Are robot vacuums with self-emptying bases worth it?

The Robotrock S7 with Auto-Empty Dock in a hallway
(Image credit: Future)

The best robot vacuums come in all shapes and sizes. Some can function as mops while others are capable of object recognition so you never need worry about rogue wires again. But one recent development that's growing in popularity to become almost expected from the latest robot vacuum offerings is a robot vacuum with a self-emptying base. 

Self-emptying bases on robot vacuums are considered a premium feature. These provide added convenience and give your robot vacuum a newfound level of independence. But are self-emptying bases as good as they sound, and are they worth the hefty expense? 

Let's look at the pros and cons of self-emptying bases and consider their ultimate value.

What are self-emptying bases?

If you’ve recently looked up robot vacuum cleaners, you will no doubt have noticed that some come with much larger and bulkier L-shaped docks — these are self-emptying bases. 

As the name suggests, self-emptying bases are designed so that the robot vacuum can empty its own dustbin — no supervision required. Essentially, once the robot docks, the base creates a vacuum to remove the dust and debris from the robot and transfers it to an internal bag or a removable canister. With this technology, the robot vacuum can return to base whenever it’s at full capacity, and continue its work immediately once it has self-emptied.

iRobot Roomba j7+ on wooden floor next to shoes

(Image credit: iRobot)

In terms of maintenance, this means that rather than emptying the dustbin onboard the robot vacuum with each use, the base needs emptying instead once it reaches full capacity, which can take 45 to 60 days depending on the model. A self-emptying base will also charge the robot vacuum at the same time, meaning it completely replaces the regular dock.

Some bases have been developed to further improve the performance of the best robot mops as well. For instance, the Roborock S7 MaxV Ultra’s base contains two water tanks as well as a dustbin. The tanks each hold clean and dirty water — the former refills the onboard tank, while the latter is extracted from the cloth once the work is finished. Some of these robot mop bases can even scrub the microfiber cloth as part of the cleaning process. 

What are the pros of self-emptying bases?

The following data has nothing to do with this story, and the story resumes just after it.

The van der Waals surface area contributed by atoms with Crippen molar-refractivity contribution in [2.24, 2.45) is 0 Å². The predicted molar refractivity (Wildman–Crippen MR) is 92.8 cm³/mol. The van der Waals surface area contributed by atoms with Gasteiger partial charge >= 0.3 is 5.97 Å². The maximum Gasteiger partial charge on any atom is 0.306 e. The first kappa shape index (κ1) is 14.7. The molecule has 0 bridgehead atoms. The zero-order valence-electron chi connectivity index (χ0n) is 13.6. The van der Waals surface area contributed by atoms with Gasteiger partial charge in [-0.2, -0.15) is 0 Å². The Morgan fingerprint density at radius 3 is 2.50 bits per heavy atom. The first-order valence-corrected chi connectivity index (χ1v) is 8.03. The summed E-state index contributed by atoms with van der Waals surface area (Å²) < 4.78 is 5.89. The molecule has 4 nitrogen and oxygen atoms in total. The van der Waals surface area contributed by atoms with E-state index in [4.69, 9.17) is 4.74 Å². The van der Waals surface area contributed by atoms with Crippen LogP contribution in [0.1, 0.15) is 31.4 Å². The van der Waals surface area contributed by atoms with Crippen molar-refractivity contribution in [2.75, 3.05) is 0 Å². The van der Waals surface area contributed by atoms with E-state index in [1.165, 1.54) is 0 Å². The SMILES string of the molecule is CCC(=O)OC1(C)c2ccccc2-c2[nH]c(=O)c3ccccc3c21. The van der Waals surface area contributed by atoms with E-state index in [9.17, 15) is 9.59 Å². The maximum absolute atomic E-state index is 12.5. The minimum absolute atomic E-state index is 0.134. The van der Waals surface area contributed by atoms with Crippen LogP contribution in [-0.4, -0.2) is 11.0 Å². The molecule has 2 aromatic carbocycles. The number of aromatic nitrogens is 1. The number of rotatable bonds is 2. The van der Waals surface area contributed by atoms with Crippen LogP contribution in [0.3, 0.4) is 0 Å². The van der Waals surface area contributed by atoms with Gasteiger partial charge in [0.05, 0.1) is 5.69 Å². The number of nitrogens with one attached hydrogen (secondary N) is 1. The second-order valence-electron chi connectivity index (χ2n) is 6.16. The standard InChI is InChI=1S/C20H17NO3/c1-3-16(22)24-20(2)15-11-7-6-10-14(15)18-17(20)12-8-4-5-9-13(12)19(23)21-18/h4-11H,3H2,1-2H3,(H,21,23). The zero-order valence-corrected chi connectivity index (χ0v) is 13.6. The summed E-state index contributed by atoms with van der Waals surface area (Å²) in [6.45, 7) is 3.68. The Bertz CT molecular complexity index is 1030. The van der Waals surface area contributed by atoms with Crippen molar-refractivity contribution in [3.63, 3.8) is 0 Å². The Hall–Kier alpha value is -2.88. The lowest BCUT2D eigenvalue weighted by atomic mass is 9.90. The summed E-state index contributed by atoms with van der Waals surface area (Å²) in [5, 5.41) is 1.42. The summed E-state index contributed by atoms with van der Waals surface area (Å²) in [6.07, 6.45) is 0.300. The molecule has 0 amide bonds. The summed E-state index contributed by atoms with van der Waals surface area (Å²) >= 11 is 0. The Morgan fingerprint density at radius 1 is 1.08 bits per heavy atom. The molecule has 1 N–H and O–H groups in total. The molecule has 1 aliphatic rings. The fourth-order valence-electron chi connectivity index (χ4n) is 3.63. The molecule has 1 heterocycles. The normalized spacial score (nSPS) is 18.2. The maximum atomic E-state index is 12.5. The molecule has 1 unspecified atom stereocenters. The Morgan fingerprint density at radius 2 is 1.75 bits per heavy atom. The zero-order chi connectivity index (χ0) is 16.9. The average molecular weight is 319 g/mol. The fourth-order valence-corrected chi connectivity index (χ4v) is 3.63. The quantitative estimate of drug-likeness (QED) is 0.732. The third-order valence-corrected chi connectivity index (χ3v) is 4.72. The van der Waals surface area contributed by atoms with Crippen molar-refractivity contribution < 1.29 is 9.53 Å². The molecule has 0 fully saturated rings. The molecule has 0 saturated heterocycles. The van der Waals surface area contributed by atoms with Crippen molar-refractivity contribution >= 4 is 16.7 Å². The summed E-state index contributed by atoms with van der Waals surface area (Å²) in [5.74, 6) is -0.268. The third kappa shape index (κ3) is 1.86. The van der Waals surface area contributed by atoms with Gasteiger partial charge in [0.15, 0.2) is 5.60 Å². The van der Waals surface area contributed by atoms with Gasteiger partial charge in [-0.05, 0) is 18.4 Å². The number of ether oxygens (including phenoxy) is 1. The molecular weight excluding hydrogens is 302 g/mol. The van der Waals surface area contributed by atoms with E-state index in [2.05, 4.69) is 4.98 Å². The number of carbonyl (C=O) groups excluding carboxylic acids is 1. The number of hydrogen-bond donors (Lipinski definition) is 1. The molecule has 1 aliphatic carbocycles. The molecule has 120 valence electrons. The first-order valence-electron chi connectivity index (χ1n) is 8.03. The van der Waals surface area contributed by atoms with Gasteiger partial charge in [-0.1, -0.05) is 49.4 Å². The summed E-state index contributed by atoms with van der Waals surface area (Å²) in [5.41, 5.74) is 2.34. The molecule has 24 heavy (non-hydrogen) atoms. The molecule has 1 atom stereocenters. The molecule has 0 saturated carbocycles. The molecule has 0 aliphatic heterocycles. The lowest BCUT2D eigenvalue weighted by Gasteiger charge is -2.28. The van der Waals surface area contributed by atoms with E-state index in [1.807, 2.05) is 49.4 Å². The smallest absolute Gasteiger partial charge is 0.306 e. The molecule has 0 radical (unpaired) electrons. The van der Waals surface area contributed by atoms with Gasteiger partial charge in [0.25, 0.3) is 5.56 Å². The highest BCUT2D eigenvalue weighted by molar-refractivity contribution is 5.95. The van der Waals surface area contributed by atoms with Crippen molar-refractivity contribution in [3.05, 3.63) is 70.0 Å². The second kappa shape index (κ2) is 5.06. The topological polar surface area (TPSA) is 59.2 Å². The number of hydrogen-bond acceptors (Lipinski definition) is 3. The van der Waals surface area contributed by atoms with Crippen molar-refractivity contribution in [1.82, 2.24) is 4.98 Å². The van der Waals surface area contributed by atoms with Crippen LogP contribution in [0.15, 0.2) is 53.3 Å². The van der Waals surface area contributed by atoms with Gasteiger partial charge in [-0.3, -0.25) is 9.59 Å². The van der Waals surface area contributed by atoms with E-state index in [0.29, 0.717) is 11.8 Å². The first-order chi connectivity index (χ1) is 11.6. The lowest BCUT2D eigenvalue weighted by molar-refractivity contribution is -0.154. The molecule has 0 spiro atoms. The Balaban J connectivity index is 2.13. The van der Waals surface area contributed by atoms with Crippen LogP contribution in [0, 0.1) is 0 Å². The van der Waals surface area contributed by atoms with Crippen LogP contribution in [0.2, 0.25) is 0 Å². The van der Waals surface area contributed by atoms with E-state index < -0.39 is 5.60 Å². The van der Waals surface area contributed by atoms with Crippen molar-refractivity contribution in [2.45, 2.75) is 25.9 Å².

1. Don’t touch the dirt — If you’ve got a bagged model, you don’t have to worry about picking dust clumps out of the dustbin or releasing the debris into the atmosphere when you empty your robot vacuum. This is very handy if you suffer from allergies. 

Even if you have a bagless model, self-emptying bases can hold anywhere from 45 to 60 days worth of dust, so they need emptying far less often versus the robot vacuum itself. In other words, you would be subjecting yourself to the dust less regularly.

A robot vacuum's dustbin being emptied

(Image credit: Shutterstock)

2. Less effort on your front — With a self-emptying base, your robot vacuum can take care of itself when it reaches full capacity. It can act independently, so you don’t even need to be at home to supervise its progress. This technology also means that the robot vacuum can cover a much larger space without fear of errors or pausing half-way through a cleaning cycle. 

Ultimately, quite a hindering drawback of the typical robot vacuum’s design has been removed — the tiny dustbin. Gone are the days of bending down and emptying it after each cleaning session. 

3. Dock is more likely to remain stable — After testing countless robot vacuums, one thing which really bugs us is the lack of stability when it comes to the charging dock. Basically, unless you secure the dock to the wall, some robots will nudge and shift it out of place with each run, resulting in confusion and errors.

However, if you opt for a model with a self-emptying base, this problem is much less likely. Due to the internal technology, self-emptying bases are naturally more heavy and stable, even when a robot vacuum is climbing aboard. 

iRobot Roomba j7+

(Image credit: iRobot)